The rifle was made by a Canadian man who goes by "Matthew," The Verge reported. He's the same person behind the last 3D-printed rifle, which broke after just one firing two weeks ago.quotesmarksleft.jpg

[via The Huffington Post]

emily | 5:58 PM | permalink

July 25, 2013

First fully 3D-printed rifle appears to be fired in new video, but it also breaks

A few months after Cody Wilson of the Austin, Texas, based organization Defense Distributed revealed and successfully test-fired the world's first functional, fully 3D-printed gun, a pistol known as "The Liberator," someone else in Canada has now gone ahead and developed and shot a bullet out of what they claim is the world's first fully 3D-printed rifle. [via TheVerge].

quotemarksright.jpgNicknamed "the Grizzly," — in honor of the Canadian built Sherman Tanks of WWII — the rifle appears in a YouTube video posted online yesterday by username "ThreeD Ukulele."

As the video creator explains in the title card, the weapon is a .22-caliber long rifle of the single shot variety, fabricated using a Stratasys Dimension 1200es 3D printer.quotesmarksleft.jpg

Read more.

emily | 8:31 AM | permalink

July 4, 2013

In a Security Test, 3-D Printed Gun Smuggled Into Israeli Parliament

Screen Shot 2013-07-04 at 12.56.29 PM.png

Israel's Channel 10 took a plastic 3D printed 'Liberator' gun past security into the Israeli parliament, and held it within meters of the Israeli prime minister Benjamin Netanyahu.

Haaretz has the video (in Hebrew). You see the journalist sitting in the audience fiddling with a blue and red plastic gun in his lap. [via]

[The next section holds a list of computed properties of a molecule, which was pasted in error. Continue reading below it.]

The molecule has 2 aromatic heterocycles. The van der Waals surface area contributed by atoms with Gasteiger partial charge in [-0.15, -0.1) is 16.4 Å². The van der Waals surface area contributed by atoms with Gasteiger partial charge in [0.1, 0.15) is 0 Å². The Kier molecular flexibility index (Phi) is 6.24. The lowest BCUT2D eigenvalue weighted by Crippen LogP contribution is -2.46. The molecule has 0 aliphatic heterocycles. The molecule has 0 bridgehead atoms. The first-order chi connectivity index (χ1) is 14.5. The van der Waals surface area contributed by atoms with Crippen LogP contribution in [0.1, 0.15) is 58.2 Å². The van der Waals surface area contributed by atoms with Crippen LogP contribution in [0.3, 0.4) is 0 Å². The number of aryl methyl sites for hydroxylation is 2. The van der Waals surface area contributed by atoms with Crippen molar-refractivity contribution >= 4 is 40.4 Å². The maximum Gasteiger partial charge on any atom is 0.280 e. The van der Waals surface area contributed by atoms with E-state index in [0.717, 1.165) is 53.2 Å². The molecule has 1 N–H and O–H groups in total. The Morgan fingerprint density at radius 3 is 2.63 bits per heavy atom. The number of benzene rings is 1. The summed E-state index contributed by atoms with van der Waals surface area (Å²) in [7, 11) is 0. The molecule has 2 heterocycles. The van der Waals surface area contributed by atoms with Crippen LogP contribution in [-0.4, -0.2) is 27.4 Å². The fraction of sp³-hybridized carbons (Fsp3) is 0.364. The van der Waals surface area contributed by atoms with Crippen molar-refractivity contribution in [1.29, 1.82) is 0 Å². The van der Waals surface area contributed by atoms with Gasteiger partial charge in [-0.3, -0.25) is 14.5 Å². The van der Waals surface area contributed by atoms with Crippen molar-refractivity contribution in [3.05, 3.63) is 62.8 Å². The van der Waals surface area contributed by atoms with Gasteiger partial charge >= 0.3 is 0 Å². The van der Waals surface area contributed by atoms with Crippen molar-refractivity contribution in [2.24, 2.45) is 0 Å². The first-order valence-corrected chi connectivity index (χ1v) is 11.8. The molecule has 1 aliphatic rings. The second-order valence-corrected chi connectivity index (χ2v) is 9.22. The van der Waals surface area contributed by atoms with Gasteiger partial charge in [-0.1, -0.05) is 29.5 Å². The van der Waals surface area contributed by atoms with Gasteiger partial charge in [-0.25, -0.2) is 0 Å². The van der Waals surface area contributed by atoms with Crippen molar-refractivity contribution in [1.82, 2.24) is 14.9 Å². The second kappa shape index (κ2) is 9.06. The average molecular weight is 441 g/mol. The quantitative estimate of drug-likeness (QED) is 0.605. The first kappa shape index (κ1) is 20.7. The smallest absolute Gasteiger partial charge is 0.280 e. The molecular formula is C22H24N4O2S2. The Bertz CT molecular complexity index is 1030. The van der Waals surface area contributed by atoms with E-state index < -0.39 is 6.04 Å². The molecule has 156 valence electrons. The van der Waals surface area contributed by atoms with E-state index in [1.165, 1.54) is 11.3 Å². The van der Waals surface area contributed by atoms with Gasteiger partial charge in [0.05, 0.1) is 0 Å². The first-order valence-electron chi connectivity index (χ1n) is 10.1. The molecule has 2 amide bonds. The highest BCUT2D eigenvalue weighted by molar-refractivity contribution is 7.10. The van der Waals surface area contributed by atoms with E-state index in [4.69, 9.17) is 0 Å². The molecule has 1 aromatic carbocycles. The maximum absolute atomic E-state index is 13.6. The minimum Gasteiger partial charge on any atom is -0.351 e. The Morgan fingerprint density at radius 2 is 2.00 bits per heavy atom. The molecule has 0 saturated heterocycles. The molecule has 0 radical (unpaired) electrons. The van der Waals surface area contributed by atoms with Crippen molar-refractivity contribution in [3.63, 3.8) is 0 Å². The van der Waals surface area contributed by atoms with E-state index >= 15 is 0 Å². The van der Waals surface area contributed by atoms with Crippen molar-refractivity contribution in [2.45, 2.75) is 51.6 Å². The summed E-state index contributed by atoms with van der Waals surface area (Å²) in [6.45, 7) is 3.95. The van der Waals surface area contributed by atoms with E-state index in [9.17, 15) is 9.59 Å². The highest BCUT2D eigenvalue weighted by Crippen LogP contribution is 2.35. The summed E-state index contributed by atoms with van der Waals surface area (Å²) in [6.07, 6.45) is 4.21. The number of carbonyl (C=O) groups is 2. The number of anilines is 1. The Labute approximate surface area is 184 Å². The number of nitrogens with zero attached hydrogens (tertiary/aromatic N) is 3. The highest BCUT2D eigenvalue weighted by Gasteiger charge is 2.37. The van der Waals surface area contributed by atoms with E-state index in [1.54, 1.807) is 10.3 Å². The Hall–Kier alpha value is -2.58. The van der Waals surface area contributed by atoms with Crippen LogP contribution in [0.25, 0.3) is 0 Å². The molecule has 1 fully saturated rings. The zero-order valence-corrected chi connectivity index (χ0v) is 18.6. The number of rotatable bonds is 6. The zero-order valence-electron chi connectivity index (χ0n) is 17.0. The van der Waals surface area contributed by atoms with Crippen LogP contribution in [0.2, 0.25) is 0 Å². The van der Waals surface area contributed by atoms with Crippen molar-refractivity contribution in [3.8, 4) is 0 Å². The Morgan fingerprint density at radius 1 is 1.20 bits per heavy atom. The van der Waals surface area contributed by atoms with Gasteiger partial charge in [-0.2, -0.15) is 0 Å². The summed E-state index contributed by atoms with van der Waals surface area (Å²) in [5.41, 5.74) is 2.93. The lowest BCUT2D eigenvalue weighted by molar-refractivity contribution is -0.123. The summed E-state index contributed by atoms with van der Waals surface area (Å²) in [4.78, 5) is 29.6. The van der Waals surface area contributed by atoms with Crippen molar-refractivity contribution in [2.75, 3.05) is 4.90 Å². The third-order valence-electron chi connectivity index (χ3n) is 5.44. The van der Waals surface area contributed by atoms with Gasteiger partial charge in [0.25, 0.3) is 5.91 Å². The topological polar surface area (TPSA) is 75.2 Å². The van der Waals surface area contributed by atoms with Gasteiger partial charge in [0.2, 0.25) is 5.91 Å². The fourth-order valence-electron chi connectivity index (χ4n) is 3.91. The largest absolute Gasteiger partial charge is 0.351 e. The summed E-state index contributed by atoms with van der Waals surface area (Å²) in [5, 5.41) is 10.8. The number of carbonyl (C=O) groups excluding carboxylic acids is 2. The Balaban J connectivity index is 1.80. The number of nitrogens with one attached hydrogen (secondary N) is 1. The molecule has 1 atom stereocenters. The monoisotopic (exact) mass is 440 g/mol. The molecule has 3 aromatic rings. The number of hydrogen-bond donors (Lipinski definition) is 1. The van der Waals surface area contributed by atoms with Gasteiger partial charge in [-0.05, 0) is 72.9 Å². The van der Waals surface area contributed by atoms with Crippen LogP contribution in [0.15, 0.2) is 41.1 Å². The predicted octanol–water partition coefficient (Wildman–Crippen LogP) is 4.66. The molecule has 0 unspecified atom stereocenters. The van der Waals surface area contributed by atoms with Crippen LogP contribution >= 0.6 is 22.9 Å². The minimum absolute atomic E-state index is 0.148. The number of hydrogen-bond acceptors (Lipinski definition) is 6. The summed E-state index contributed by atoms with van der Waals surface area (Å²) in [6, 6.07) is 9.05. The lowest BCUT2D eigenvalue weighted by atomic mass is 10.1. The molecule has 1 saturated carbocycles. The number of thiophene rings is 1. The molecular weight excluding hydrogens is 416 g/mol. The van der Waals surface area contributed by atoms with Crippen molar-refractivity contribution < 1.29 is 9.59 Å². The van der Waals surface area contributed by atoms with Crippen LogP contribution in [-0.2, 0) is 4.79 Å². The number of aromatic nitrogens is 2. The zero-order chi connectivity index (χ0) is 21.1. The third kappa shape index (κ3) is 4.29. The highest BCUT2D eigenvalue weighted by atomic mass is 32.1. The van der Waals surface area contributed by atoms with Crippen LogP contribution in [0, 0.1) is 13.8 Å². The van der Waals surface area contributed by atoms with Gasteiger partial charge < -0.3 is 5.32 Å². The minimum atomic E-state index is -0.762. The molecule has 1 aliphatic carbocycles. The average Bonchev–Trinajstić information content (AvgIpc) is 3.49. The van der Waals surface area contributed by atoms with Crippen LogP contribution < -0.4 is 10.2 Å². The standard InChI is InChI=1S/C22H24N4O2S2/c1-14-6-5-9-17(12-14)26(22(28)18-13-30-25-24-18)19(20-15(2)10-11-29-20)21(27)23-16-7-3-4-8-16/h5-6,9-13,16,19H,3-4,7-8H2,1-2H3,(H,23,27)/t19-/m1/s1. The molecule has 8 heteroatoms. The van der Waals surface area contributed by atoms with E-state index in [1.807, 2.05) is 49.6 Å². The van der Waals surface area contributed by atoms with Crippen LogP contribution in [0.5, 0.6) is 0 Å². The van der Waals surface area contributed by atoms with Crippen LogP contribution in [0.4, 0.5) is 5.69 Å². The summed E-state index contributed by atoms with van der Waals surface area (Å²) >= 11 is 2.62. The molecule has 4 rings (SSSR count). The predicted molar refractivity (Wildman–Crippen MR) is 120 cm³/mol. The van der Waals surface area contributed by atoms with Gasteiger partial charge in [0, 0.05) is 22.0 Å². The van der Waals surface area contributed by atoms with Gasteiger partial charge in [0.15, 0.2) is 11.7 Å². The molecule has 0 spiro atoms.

Daily Mail reporters conducted a similar (pointless) stunt in May. They 'printed' a plastic gun and took it on board Eurostar without being stopped.

What does any of this prove? Poor security checks in both cases, and an issue that should be adressed. What of a plastic detector? And that the media is desperately looking for ways to make headlines...

emily | 12:45 PM | permalink

June 26, 2013

Worried about 'accidentally' 3D printing a gun? New software will prevent it

Screen Shot 2013-06-26 at 10.07.10 PM.png A Danish company that sells 3D printer component parts and related software to 3D printer manufacturers now says it has come up with a firearm component detection algorithm. arstechnica reports.

quotemarksright.jpgOn Tuesday, Create it Real announced that in the coming months its software would include an option to find and block gun parts.

When it detects a file that contains firearm parts, the software will shut down and disallow printing.

Create it Real's software will likely be licensed to 3D printer manufacturers for around "several thousand euros annually" and then bundled with a 3D printer sold to individual consumers.quotesmarksleft.jpg

Read full article.

emily | 10:05 PM | permalink

June 24, 2013

Cody Wilson explains why he released 3D printing blueprints for a gun

Cody Wilson, the founder of Defense Distributor, talks to Moses Znaimer on stage at Zoomer Media's Ideacity Conference in Toronto about why he created and disseminated the "Liberator." [via]

His interview is insightful and answers a question I've had on my mind following the removal of the Liberator's blueprints from defcad: Was that to be the last we would hear of Cody Wilson? The answer in this interview is no. Wilson says he "expects the US government to react to some paperwork he has just handed in, in the next 30 days. Justice will then decide what we will do with this kid".

Watch live streaming video from ideacity at

emily | 9:01 PM | permalink

June 15, 2013

NYC's New Bill to Regulate 3D-Printed Guns Is Just the Beginning

On June 12th, Council Member Lewis Fidlar (D-Brooklyn) proposed a bill to regulate 3D-printed guns in New York. The bill would make it illegal to produce any firearm via 3D printer unless the maker is a licensed gunsmith. Additionally, the gunsmith would have to notify the NYPD and register the 3D-printed weapon within 72 hours of its creation. Motherboard reports.

quotemarksright.jpgCody Wilson has stayed quiet on his Twitter account, but he sent an email to The Epoch Times, stating "Such legislation is a deprivation of equal protection and works clear ignorance of Title I and II of U.S. gun laws [the Gun Control Act and National Firearms Act, respectively].